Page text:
• Many junior developers see microservices as a magic bullet and talk as if it will solve all their problems. Well, it also introduces a fair amount of problems of integrating with persistent storage. The temptation in the tech industry is to treat technological improvements as a cure-all. I saw the same thing a decade ago when "cloud computing" was all the buzz only to find out that it usually swaps out intermittent failure problems with latency and noisy-neighbor headaches. There's always a tradeoff. Containers aren't the best design decision in every use-case.
  • Never stop learning. The velocity of change you see today is as slow as it will ever be. Test drive new languages, try new containerization technologies, and acquire a fluent understanding of the practical design challenges facing new architectural implementations today. Those challenge areas are where emergent solutions will appear, produced by industry or open source development. That’s the ball to keep your eye on. Whether it’s orchestration, secure containerization, remote configuration management, process mining, or something completely new, you must never look at a new concept and believe it to be off-limits to your ongoing education.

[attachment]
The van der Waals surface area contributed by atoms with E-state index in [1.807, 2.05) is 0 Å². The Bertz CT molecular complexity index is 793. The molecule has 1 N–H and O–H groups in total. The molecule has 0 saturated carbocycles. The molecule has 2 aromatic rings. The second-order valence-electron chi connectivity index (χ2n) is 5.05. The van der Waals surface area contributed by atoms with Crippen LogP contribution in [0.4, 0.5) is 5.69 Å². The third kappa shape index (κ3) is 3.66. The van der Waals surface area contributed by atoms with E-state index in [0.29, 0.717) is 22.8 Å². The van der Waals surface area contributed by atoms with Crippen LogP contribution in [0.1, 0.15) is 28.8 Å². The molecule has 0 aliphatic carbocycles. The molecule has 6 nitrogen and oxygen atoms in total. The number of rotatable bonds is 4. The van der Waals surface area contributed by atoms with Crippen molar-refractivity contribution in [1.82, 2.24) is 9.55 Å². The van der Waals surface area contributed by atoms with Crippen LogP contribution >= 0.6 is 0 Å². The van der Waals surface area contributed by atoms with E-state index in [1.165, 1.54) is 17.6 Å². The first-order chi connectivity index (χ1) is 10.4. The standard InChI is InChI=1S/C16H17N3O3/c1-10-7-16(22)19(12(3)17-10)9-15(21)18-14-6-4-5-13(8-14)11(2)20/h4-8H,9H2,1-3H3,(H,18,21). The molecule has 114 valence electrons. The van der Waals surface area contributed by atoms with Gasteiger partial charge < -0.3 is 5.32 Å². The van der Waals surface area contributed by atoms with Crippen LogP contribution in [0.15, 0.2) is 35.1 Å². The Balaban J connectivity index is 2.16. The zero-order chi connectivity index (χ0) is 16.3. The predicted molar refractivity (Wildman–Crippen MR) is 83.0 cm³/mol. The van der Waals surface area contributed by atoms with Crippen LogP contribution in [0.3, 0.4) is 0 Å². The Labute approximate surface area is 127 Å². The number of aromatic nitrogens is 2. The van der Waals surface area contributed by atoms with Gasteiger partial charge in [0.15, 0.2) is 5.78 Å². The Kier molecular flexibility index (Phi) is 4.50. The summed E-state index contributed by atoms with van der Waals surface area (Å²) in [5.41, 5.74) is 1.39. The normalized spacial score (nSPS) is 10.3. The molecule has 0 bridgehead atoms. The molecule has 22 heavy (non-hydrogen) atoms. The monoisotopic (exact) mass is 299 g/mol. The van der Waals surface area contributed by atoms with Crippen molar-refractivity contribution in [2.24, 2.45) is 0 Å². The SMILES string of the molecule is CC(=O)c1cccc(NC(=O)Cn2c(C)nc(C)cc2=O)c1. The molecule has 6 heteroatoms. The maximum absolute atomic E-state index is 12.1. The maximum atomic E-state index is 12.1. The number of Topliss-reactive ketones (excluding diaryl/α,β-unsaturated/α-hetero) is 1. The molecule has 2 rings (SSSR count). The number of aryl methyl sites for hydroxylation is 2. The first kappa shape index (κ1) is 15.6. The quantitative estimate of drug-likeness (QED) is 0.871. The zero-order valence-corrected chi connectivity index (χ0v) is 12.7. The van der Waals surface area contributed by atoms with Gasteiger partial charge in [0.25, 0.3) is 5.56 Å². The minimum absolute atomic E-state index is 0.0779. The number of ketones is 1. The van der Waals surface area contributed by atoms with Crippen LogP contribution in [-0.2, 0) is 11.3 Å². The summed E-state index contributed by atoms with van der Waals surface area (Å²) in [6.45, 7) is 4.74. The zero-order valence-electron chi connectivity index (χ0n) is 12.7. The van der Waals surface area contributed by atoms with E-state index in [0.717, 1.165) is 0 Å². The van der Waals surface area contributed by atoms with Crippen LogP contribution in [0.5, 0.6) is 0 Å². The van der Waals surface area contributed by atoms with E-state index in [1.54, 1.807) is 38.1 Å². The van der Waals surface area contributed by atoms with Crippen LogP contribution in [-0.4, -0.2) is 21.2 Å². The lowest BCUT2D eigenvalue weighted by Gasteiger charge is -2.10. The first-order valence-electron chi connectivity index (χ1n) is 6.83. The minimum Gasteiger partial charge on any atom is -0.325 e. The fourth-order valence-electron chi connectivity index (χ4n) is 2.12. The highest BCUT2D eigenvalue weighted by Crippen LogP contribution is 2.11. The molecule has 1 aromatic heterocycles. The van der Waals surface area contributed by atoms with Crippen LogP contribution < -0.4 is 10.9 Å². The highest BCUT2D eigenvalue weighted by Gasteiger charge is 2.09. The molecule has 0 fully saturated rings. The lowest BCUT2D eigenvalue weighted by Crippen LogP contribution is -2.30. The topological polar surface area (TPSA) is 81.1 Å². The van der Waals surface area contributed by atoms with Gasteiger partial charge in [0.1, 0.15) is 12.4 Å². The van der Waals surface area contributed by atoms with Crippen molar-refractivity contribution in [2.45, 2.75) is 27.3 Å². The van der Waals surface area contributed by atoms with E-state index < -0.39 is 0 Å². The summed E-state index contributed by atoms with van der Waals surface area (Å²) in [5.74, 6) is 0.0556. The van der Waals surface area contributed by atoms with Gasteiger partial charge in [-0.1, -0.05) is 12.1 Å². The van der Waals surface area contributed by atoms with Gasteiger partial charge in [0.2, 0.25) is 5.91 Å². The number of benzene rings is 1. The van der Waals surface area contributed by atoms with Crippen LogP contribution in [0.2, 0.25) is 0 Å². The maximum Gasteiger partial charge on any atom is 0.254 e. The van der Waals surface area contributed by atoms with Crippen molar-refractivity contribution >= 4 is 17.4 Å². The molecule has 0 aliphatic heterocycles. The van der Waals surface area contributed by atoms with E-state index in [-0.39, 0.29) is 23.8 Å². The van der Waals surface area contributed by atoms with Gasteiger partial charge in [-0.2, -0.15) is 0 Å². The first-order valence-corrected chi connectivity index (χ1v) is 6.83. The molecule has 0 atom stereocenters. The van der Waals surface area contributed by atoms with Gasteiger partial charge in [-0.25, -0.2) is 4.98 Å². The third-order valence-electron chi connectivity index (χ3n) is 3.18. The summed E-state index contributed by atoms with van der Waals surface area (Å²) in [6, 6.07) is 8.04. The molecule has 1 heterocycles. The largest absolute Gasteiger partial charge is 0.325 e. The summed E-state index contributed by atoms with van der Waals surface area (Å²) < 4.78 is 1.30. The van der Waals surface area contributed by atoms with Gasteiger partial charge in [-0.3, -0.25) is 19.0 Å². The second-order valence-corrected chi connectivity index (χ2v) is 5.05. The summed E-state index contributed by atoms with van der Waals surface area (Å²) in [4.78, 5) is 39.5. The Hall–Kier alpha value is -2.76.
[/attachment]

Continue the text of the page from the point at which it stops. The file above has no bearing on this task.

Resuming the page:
• You shall use standard or self-explanatory names for message properties. You shall use known libraries. You shall do one thing and do it well. And, please, check for null values. Jump in using JSON and keep looking for opportunities to use.
  • Go beyond the boundaries of thinking of applications as a single system. Understand distributed computing. Let microservices dictate the data model – everything won’t be relational, there will be geospatial, unstructured, and classical translations. Understand the spectrum of data management. Domain-driven design. Eliminate the risks and pain points.
  • Know Kubernetes and the complexities. Pods, the relationship between pods and clusters.  Understand how to think outside the technology when building technology. This also makes it easier to learn new technologies. Learn new languages more quickly. Understand the business problem and how you can use technology to solve it. Be skeptical of something getting in the way – this is supposed to be easier. Do recognize the need to be a good citizen as you are part of a large, complex organization.
  • Without a solid underlying communications architecture, the distributed nature of the system is complex - more complex than a traditional monolithic architecture.